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Friday, August 27, 2004



UTEP needs the game
to go with its names



This is the fifth in a series of 12 articles on Hawaii's opponents for the 2004 season. Tomorrow, San Jose State.


For a team coming off three straight two-win seasons, there's a lot of name-recognition -- even if some of it is by a degree of separation -- around the Texas-El Paso football program.

You've got coach Mike Price, famous for Rose Bowls at Washington State, infamous for having some bawdy fun that cost him his job at Alabama before game one. You've got quarterback Jordan Palmer, brother of 2002 Heisman Trophy winner Carson. You've even got Nike, supplier of snazzy new unis.

For your Hawaii tie, there's defensive line coach Ikaika Malloe, a former Kamehameha and Washington standout.

If the game was "Oh yeah, I've heard of him," and not football, the Miners might stand a better chance.

UTEP does have a few really good players who don't get much acclaim, though running back Howard Jackson, linebacker Robert Rodriguez, tight end Jonas Crafts and punter Bryce Benekos aren't much known past the first rest areas down I-10 in either direction. They are, however, among the Western Athletic Conference's best at their positions.

The question is if Price can build around them enough to achieve his goal that will be impossible to accomplish at UTEP after this season: a WAC championship. The Miners leave for Conference USA next year.

"If we're going to win the WAC, we'd better do it pretty fast. That might sound crazy, but so did our basketball team going to the Dance, and they did it," said Price, who photocopied stories about the Miners' basketball team's success of last spring and left them in his players' lockers.

"Raising the bar is easy," Price said. "The thing that's difficult is self-image. What's really going on in their heads? I hope they're tired of being 2-9 and 2-10. We have a plan; we're going to stick with that plan. It's worked for me with other teams. We're going to be winners."

Price was able to lead Weber State to a 10-win season in 1987, and took Washington State, which was not exactly a Pac-10 power when he took over, to two Rose Bowls.

He said defense is the first key for a club that gave up 30 or more points in nine of its 13 games last fall.

Enter Rodriguez, the heart of the squad. The El Paso resident led the WAC in tackles two of the past three years. He had 135 last season.

"He has a nose for the ball, a tremendous player," Price said of the affable senior. "He can't be this nice off the field, because he isn't on the field."

It is hoped that end Ibok Ibok and tackle Chris Mineo will help make Rodriguez's job easier, but their isn't much bulk or experience in the D-line unit.

Sophomore strong safety Joe Felskoski held his own and more as a freshman with 88 stops, and senior cornerback Jahmal Fenner displays the leadership of one who has seemingly been in the league forever.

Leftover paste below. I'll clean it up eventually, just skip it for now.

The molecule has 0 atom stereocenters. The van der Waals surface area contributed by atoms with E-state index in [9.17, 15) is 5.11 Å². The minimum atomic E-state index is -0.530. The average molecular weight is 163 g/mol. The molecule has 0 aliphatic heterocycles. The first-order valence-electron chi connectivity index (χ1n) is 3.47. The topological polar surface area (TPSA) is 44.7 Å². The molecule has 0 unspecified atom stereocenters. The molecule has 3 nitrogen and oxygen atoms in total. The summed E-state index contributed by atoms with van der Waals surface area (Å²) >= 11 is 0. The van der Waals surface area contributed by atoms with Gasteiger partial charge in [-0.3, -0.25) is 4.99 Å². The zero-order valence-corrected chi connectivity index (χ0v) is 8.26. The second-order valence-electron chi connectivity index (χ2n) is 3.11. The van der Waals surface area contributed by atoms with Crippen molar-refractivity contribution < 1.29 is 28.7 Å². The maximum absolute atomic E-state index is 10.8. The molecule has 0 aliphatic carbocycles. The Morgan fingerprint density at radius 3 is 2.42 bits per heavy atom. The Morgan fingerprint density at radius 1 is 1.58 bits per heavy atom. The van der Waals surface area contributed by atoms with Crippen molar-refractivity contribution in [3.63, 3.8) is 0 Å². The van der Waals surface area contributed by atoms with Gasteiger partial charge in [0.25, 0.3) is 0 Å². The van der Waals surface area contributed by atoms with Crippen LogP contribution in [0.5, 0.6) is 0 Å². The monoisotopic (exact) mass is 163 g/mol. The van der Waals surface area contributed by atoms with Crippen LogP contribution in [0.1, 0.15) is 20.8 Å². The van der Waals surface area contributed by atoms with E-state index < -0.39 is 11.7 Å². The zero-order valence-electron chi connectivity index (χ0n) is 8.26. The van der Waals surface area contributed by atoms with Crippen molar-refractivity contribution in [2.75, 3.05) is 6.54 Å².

On offense, Palmer won a three-way fall-camp battle for the quarterback job. He was intercepted 13 times compared to seven touchdown passes while sharing playing time last year as a freshman with Orlando Cruz and Omar Duarte, both of whom are waiting in the wings.

Senior tailback Jackson should take a lot of the heat off Palmer. The league's most underrated player rushed for 1,146 yards last season with six touchdowns.

It's too bad he has only two starting returning offensive linemen to run behind -- senior right tackle Robert Espinosa and junior left guard Jose Garcia. Even if Price's JC recruits -- Anthony Casey and Michael Eddy -- pan out, unit cohesiveness could be too much to ask for in one season.

Crafts might be the best in the league at his craft this year; already a good blocker, he was leading the Miners with 24 catches for 256 yards before a shoulder separation ended his 2003 season with five games left.

Price plans to play three wideouts, and eight Miners receivers generated at least 100 yards by air last year. The best of the bunch is probably sophomore Chris Marrow. He snared 34 passes for 467 yards and three TDs.

The coach hopes Benekos has fewer opportunities to display his powerful leg this season. He averaged 44.1 yards on 70 punts; not to take away from his ability, but your average should be pretty high when you're always booting it from your own 30.

Senior kicker Keith Robinson left the team early in camp for personal reasons. Sophomore Reagan Schneider -- 1-for-4 on field goals last year -- is next on the depth chart.


UTEP Miners

Basic Offense: One-Back

Basic Defense: 4-3

2003: 2-11 (1-7 WAC)

Lettermen Returning/ Lost: 58/10

Starters Ret./Lost: 19/5

Head coach: Mike Price (129-121)



2004 Schedule

Date Opponent
Sept. 2 at Arizona State
Sept. 11 Weber State
Sept. 18 Boise State
Oct. 2 New Mexico State
Oct. 9 at Fresno State
Oct. 16 Hawaii
Oct. 23 at Louisiana Tech
Oct. 30 at San Jose State
Nov. 6 at Troy State
Nov. 13 Rice
Nov. 20 Southern Methodist
Nov. 27 at Tulsa



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